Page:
The way your money moves through your personal economy is known as cash flow. Your cash flow includes the money coming into your personal financial possession, and the way money moves out of your possession. You can track your cash flow by following your income and your spending. It’s important to pay attention to your cash flow because knowing where your money comes from, and where it goes, is essential if you want to avoid problems with overdrawing your account, and if you want to locate and plug money leaks. Here are some things to consider as you track your money’s movement:
You should have a clear idea of the way your money is moving through your possession. If your retirement account contribution is automatically deducted from your paycheck, then you need to understand that some of your money is headed toward one account, while the rest goes to another account. Pay attention to the way you add money to an emergency fund account, as well as additions to a joint household account, if you and your spouse separate your finances.
Track where your money goes when you pay bills and make purchases. Do you have your cable bill automatically paid by credit card each month? You need to make sure, then, that you have enough cash flowing toward that credit card account to pay off the balance each month so that you aren’t paying interest.
It’s also a good idea to see what you are spending your money on. If you notice that a great deal of your cash is flowing toward unnecessary expenses, it becomes evident why you seem to come up short every month. Putting your finger on the pulse of your spending, and seeing where it actually goes can help you make better spending decisions in the future.
Understand, too, the timing related to your cash flow. During the month of September, I made a critical cash flow error. I forgot about my quarterly estimated tax payment. My mortgage payment and IRA contribution both come out on the same day. Most of the time, that’s not a problem. However, it became a problem when my quarterly tax payment came out the same day — and my car loan payment came out a day later.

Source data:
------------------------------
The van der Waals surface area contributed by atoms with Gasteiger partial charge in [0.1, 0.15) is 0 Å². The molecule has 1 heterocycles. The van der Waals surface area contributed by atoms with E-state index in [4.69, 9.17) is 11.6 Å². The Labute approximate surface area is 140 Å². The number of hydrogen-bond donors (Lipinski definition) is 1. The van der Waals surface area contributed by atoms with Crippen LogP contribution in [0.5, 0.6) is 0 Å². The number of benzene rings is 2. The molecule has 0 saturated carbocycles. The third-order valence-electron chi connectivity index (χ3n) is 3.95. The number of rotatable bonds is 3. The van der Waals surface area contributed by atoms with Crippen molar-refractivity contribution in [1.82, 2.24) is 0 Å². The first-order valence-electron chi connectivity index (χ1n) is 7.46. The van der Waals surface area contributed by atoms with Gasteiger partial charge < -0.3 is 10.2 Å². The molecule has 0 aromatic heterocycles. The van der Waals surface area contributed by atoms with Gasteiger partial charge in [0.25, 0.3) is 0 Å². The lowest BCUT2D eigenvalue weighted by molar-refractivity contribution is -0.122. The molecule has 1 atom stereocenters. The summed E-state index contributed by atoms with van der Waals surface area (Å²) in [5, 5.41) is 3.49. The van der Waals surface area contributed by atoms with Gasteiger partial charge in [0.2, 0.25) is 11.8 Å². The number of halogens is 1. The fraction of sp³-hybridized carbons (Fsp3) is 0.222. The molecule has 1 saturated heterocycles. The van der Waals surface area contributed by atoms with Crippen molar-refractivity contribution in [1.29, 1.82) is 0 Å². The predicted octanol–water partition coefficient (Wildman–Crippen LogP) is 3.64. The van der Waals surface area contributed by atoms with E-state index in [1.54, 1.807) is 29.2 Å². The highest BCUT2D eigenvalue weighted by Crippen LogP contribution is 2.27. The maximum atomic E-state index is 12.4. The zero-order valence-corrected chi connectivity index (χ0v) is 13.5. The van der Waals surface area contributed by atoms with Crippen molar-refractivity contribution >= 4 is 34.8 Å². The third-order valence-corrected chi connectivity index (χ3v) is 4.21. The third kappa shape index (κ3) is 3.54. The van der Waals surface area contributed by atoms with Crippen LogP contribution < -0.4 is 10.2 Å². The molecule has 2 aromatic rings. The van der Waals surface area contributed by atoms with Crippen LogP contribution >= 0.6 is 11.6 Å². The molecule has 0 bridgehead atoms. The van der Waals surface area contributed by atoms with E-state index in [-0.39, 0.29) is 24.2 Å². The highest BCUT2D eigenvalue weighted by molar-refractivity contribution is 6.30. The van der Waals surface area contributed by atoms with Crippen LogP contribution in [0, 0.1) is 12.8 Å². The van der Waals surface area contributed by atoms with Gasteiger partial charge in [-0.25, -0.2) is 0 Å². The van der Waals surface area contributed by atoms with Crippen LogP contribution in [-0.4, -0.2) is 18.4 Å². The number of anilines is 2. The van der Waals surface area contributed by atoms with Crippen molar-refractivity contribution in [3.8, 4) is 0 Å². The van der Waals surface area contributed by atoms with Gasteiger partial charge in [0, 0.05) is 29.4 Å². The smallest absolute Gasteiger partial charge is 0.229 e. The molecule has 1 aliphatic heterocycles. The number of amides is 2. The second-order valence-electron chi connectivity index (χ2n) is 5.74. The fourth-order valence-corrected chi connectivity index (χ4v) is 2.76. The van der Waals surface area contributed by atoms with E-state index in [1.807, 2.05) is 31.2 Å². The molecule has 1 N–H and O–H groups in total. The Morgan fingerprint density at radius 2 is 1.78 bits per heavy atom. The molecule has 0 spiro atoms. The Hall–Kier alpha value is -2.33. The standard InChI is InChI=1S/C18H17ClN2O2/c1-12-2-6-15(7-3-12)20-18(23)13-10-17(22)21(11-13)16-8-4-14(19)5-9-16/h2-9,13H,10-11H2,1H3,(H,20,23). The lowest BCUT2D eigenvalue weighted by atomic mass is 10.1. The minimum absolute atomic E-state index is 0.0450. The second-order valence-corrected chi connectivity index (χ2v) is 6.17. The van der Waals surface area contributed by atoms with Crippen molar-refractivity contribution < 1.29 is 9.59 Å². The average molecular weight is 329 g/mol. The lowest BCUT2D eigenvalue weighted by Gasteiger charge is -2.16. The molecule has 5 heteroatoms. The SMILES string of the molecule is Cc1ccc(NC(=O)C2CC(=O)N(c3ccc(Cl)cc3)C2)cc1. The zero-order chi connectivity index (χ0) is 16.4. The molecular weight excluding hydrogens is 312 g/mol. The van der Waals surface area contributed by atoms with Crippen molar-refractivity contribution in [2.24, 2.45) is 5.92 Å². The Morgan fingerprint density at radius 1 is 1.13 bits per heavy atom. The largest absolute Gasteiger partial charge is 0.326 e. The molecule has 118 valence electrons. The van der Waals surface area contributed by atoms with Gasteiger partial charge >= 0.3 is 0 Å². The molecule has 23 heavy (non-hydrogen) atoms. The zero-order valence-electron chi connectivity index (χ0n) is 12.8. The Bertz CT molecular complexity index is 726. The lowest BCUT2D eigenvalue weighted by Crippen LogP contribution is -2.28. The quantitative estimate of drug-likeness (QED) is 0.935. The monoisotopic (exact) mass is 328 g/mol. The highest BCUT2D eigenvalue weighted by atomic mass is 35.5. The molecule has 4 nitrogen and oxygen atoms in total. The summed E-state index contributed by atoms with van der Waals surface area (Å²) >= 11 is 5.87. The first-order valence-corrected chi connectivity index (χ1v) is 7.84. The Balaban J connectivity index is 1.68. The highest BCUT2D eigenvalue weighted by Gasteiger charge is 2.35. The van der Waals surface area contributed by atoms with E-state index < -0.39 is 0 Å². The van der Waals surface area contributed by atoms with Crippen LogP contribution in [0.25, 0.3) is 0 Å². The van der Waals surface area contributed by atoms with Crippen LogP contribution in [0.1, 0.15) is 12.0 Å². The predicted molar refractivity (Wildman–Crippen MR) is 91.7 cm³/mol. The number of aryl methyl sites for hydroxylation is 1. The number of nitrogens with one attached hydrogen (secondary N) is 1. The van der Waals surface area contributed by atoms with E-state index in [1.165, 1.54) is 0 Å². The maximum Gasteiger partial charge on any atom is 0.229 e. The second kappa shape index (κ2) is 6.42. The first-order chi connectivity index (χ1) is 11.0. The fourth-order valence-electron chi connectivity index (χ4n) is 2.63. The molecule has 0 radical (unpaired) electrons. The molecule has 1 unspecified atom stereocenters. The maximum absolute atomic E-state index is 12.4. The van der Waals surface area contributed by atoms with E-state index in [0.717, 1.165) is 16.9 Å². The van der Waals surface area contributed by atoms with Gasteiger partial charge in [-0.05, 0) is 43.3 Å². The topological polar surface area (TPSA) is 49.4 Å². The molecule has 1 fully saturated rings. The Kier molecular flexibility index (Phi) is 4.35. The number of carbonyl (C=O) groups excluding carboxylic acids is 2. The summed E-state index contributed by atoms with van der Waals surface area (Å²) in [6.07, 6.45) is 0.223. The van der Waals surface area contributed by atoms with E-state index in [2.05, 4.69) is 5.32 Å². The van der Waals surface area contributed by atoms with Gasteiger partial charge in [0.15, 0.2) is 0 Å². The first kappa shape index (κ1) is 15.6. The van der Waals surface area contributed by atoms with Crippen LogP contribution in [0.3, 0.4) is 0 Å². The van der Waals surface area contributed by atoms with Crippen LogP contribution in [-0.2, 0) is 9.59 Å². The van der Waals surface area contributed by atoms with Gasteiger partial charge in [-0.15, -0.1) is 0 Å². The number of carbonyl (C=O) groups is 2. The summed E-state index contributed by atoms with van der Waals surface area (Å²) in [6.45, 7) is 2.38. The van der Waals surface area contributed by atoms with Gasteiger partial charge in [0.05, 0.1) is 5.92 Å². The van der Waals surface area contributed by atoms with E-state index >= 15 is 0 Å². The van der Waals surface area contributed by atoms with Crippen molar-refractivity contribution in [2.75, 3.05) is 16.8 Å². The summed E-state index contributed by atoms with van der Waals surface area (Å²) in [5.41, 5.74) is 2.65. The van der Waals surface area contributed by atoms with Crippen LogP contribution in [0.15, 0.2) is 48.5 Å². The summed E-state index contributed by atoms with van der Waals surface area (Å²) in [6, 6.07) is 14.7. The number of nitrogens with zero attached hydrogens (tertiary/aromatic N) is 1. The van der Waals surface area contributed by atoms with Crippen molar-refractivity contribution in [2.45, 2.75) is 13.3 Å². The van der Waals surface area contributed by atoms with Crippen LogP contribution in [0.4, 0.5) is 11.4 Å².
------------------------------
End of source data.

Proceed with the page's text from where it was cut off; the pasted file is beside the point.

Suddenly, everything piled up, and my normally smooth cash flow was snarled. I had moved some “extra” money from my “bill paying” checking account to a my investment brokerage account, hoping to buy a few extra shares of dividend stocks. Nothing got sent back, but an overdraft (and subsequent fee) was involved. All because I didn’t pay attention to the timing of all of the automatic withdrawals from this month. As you evaluate your cash flow, and set up automatic payments, it’s important to consider timing. When your money is at different points in your personal financial system is as important as where it is.
Setting up a plan for your money can be a great way to ensure that you have what you need, and that your money moves with purpose. However, you do need to pay attention, and set up a system that allows you to ensure that your cash flow remains positive.
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I'm just an average mom, trying to live a frugal life and get out of debt. I write about things that have (and haven't) worked to improve my family's financial situation. What works for me may or may not work for you, and you should always consult a financial advisor before making important financial decisions.
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